Donizetti’s “Daughter of the Regiment” is a lighthearted entertainment featuring spectacular vocal displays held together by a slender plot.
Marie, lost as a babe on a battlefield, was raised by the regiment of Grenadiers that found her. The entire regiment, led by Sergeant Sulpice, serves as Marie’s fathers. Just as she and Tonio, a young local fellow, fall in love, she is discovered by her real family, the Birkenfelds (royal, of course) and whisked away to learn the pretentious manners of the social elite. Fortunately, her loyal Grenadiers sweep in at the last moment to rescue her from a loveless marriage to the wealthy Crackentorp family, everyone comes to their senses, and the lovers unite.
The plot isn’t why audiences have embraced this work for almost 180 years; it’s the opportunity to hear vocal pyrotechnics. “Daughter of the Regiment” is all about the voices, more of a staged-concert-with-plot than drama.
Presented by Hawaii Opera Theatre
Where: Blaisdell Concert Hall
When: 4 p.m. Sunday, 7:30 p.m. Tuesday
Cost: $34-$135; ticketmaster.com or 800-745-3000
Production notes: “Daughter of the Regiment” by G. Donizetti; directed by Brian Deedrick, conductor David Angus, lighting design by Peter Dean Beck, costume director Helen E. Rodgers, chorus director Nola A. Nahulu, répétiteur Maikaʻi Nash, stage manager Kelly Luft. With Audrey Luna (Marie), Michele Angelini (Tonio), Jake Gardner (Sergeant Sulpice), Jenni Bank (Marquise of Birkenfeld), Jamie Offenbach (Hortensius), Jill Gardner (Duchess of Crackentorp), Rivers Hawkins (Corporal), Logan Webber (Peasant), and Jonathan Sypert (Notary). Two acts, running time 2.5 hours; appropriate for all audiences.
Audrey Luna (Marie) is a lyric coloratura soprano, a voice that is light and agile but most of all very, very high while still powerful enough to carry to the back of an opera hall. In fact, Luna made headlines in November by singing the highest note ever sung at the Metropolitan Opera in New York, so prepare to be wowed.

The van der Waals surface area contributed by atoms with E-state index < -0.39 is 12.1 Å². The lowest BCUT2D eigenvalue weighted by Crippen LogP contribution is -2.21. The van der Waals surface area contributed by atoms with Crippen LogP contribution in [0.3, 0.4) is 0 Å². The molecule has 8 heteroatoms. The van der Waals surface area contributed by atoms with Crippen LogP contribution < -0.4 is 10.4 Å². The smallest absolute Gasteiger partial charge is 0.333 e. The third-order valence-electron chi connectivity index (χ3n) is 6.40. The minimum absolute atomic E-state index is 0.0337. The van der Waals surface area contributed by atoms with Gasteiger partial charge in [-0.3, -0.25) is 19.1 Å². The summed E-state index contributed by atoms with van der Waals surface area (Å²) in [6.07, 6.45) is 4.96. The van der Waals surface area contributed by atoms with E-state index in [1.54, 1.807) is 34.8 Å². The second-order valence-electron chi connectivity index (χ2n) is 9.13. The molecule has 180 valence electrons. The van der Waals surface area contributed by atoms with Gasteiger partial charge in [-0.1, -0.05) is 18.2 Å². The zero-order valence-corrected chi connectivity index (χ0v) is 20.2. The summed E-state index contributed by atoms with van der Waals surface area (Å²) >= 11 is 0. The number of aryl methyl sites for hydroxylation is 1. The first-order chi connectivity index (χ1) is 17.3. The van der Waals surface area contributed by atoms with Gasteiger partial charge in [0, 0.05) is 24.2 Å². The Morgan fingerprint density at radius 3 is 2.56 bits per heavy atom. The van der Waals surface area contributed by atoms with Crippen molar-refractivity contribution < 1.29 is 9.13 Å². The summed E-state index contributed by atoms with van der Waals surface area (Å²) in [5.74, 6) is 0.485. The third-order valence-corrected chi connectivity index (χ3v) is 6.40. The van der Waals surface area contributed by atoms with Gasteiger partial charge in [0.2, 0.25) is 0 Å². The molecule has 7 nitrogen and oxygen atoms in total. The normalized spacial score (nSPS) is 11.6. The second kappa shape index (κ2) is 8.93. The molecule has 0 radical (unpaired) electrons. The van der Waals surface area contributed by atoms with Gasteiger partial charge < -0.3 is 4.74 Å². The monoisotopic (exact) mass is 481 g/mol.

In Hawaii Opera Theatre’s “Daughter,” which opened Friday at Blaisdell Concert Hall, Luna presented a vivacious Marie — lighthearted, carefree and unconstrained by vocal norms. She appears in almost every scene, impressing with everything from tender ballads to stratospheric displays.
Astonishingly, Michele Angelini (Tonio) was even more impressive, with a meltingly beautiful lyric tenor, perfectly trained, with a clear, vibrant tone and a tessitura high enough to make those famously high passages sound easy. His display number comes at the end of Act I, when he sings “high C” (the Holy Grail for tenors) not once, but repeatedly. His high notes were, of course, amazing and wonderful, but it was the core quality of his voice that was so thrilling.
This quality of singing simply can’t be found in any other genre; Luna and Angelini are why people continue to fall in love with opera.
The supporting cast were delightful as well, carrying the story along and providing comic asides. Jenni Bank (the Marquise de Birkenfeld) and Jamie Offenbach (her steward, Hortensius) played the risible aristocrats, she short and round, he tall and thin, both ridiculously dressed, with excellent voices and farcical acting.
The most striking was a nonsinging role — quite unusual for opera — by Jill Gardner as the Duchess of Crackentorp, with her flamboyantly feathered headdress and operatic shrieks. At one point, the Duchess launches into singing one of Jill Gardner’s acclaimed roles (“Tosca”) and Hortensius has to correct her, “Wrong opera!”
Jake Gardner and his large, warm baritone as the avuncular Sergeant Sulpice and Marie’s surrogate father, was the most realistic character, holding the midline between young lovers and crazy aristocrats.
This opera lends itself to over-the-top acting, and the HOT cast was at its best when free to clown around, as in the singing lesson scene.
“Daughter of the Regiment” is an “opéra comique,” the 19th-century French equivalent of a musical, and includes spoken dialogue between musical numbers. The shift between singing in French and dialogue in English can be startling at first, and it takes a moment to connect characters’ singing and speaking voices, but the mix of supertitles and miking was handled smoothly.
In keeping with opéra comique tradition, HOT liberally inserted local touches, including lilikoi malasadas, lei, an Uber driver, a pink ukulele and a pineapple — all set within the Tyrolean alps.
Also typical of the style was HOT’s single set, a backdrop of the alps with scene changes effected via set pieces rolled on and off, keeping the focus on the music. Lighting by Peter Dean Beck signaled moods, and staging included references to famous art and other musical works. Trying to catch the references is part of the fun.
Musically, the evening began roughly: the opening of the overture is treacherously exposed, and the first choruses were mostly enthusiasm, but performances strengthened as musicians settled in and the opera began to flow. By mid-opera, the chorus delivered a rousing regimental song, and Act II opened with a sweetly tender violin solo.
Conductor David Angus kept an even pacing, and the evening closed with the requisite “happy ending chorus,” followed by enthusiastic applause.
Ruth O. Bingham received her doctorate in musicology from Cornell University and has been reviewing the musical arts for more than 30 years.